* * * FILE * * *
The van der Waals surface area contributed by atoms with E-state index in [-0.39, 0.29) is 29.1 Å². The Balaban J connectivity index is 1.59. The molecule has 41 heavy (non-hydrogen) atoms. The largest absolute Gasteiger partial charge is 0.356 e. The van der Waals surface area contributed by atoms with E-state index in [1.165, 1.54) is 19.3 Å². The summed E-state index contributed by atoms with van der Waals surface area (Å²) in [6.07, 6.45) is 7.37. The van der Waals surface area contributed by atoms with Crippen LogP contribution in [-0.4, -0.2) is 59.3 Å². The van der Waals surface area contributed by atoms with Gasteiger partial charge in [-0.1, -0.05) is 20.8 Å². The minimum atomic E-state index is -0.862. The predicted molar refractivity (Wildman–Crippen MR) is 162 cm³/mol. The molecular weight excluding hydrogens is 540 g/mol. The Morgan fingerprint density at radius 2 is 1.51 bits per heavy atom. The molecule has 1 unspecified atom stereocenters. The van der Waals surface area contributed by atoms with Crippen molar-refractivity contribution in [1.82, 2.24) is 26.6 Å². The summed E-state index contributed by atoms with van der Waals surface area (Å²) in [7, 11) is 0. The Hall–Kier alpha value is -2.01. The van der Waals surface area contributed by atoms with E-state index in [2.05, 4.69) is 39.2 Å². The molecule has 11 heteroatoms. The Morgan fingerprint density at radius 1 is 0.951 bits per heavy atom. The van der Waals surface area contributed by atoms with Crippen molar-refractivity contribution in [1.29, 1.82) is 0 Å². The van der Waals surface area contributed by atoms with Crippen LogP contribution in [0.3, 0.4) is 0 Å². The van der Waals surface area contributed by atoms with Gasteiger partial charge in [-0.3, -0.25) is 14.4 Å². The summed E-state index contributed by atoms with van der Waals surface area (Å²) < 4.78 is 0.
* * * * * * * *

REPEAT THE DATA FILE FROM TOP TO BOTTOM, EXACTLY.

The van der Waals surface area contributed by atoms with E-state index in [-0.39, 0.29) is 29.1 Å². The Balaban J connectivity index is 1.59. The molecule has 41 heavy (non-hydrogen) atoms. The largest absolute Gasteiger partial charge is 0.356 e. The van der Waals surface area contributed by atoms with E-state index in [1.165, 1.54) is 19.3 Å². The summed E-state index contributed by atoms with van der Waals surface area (Å²) in [6.07, 6.45) is 7.37. The van der Waals surface area contributed by atoms with Crippen LogP contribution in [-0.4, -0.2) is 59.3 Å². The van der Waals surface area contributed by atoms with Gasteiger partial charge in [-0.1, -0.05) is 20.8 Å². The minimum atomic E-state index is -0.862. The predicted molar refractivity (Wildman–Crippen MR) is 162 cm³/mol. The molecular weight excluding hydrogens is 540 g/mol. The Morgan fingerprint density at radius 2 is 1.51 bits per heavy atom. The molecule has 1 unspecified atom stereocenters. The van der Waals surface area contributed by atoms with Crippen molar-refractivity contribution in [1.82, 2.24) is 26.6 Å². The summed E-state index contributed by atoms with van der Waals surface area (Å²) in [7, 11) is 0. The Hall–Kier alpha value is -2.01. The van der Waals surface area contributed by atoms with E-state index in [2.05, 4.69) is 39.2 Å². The molecule has 11 heteroatoms. The Morgan fingerprint density at radius 1 is 0.951 bits per heavy atom. The van der Waals surface area contributed by atoms with Crippen molar-refractivity contribution in [1.29, 1.82) is 0 Å². The van der Waals surface area contributed by atoms with Crippen LogP contribution in [0.3, 0.4) is 0 Å². The van der Waals surface area contributed by atoms with Gasteiger partial charge in [-0.3, -0.25) is 14.4 Å². The summed E-state index contributed by atoms with van der Waals surface area (Å²) < 4.78 is 0.